Immunizations for Tweens and Teens
Each state has its own immunization requirements. Most ask for written proof of a student's immunizations from a doctor or clinic before you can sign your child up for school. Next to clean drinking water, immunizations have been called one of the most important public health interventions in history. They have saved millions of lives.
The Centers for Disease Control and Prevention (CDC) and the American Academy of Pediatrics (AAP) both suggest vaccines for older children, including:
- Human papillomavirus (HPV) vaccine — three doses at age 11–12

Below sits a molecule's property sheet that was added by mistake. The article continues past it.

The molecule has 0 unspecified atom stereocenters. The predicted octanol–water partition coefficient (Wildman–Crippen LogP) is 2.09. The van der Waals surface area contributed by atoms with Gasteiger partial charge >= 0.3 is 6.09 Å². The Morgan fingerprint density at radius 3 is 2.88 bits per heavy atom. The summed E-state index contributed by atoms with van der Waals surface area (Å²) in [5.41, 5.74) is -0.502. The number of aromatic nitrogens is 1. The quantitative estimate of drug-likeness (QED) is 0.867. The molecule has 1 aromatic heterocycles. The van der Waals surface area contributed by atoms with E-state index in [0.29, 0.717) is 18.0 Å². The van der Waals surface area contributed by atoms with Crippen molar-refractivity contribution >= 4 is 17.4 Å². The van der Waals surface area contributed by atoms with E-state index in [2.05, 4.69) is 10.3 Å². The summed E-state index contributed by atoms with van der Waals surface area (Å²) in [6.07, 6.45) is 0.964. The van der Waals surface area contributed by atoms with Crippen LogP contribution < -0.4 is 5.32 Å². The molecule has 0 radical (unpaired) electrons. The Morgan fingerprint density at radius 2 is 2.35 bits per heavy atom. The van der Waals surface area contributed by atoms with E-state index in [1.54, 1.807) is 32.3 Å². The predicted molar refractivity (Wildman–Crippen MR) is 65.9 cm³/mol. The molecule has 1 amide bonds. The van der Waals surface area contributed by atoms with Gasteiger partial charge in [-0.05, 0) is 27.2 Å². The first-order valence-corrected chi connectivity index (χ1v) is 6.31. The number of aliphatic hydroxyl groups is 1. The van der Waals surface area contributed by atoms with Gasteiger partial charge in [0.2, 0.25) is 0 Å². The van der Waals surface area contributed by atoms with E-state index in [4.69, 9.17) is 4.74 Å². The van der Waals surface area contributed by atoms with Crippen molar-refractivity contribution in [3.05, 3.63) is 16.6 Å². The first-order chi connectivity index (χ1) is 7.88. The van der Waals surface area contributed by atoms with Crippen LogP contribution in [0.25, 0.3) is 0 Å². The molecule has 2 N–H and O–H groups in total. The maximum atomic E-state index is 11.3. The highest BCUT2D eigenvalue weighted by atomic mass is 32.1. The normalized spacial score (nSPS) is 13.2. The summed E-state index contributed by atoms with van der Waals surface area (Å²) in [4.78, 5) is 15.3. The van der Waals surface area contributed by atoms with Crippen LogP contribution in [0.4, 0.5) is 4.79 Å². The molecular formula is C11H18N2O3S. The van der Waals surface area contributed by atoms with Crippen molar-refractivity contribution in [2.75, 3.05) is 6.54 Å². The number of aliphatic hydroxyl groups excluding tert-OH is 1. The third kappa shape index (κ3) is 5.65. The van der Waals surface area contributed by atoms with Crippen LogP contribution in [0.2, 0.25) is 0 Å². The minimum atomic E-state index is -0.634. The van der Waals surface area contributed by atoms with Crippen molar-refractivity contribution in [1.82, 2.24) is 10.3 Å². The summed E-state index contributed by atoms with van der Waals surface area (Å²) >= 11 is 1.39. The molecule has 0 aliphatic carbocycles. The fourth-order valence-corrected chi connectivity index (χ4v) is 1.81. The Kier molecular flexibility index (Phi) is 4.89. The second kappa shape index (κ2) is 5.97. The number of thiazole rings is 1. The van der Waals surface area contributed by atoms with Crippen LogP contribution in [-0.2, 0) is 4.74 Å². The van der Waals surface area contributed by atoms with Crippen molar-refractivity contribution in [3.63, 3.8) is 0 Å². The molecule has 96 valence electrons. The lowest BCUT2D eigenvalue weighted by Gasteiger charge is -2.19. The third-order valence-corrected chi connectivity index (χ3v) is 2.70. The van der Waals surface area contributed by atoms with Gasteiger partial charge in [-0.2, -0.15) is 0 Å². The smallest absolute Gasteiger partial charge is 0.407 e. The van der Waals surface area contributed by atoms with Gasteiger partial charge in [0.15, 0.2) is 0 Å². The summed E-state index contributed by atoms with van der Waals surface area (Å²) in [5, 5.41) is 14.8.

- Meningococcal conjugate vaccine (MCV4) — one dose at age 11–12 with a booster at age 16
- Tetanus, diphtheria, pertussis (Tdap) vaccine — one dose at age 11–12
- Influenza vaccine — which is recommended each year
When your child sees his or her doctor, be sure to ask him or her to check for any shots that may have been missed. If your child has not received all the recommended shots or has started late, the CDC suggests using their Adolescent Immunization Scheduler to help create a catch up schedule for missed shots.
This article is not meant to replace a doctor's advice. Be sure to talk to your doctor about immunizations your tween or teen may need.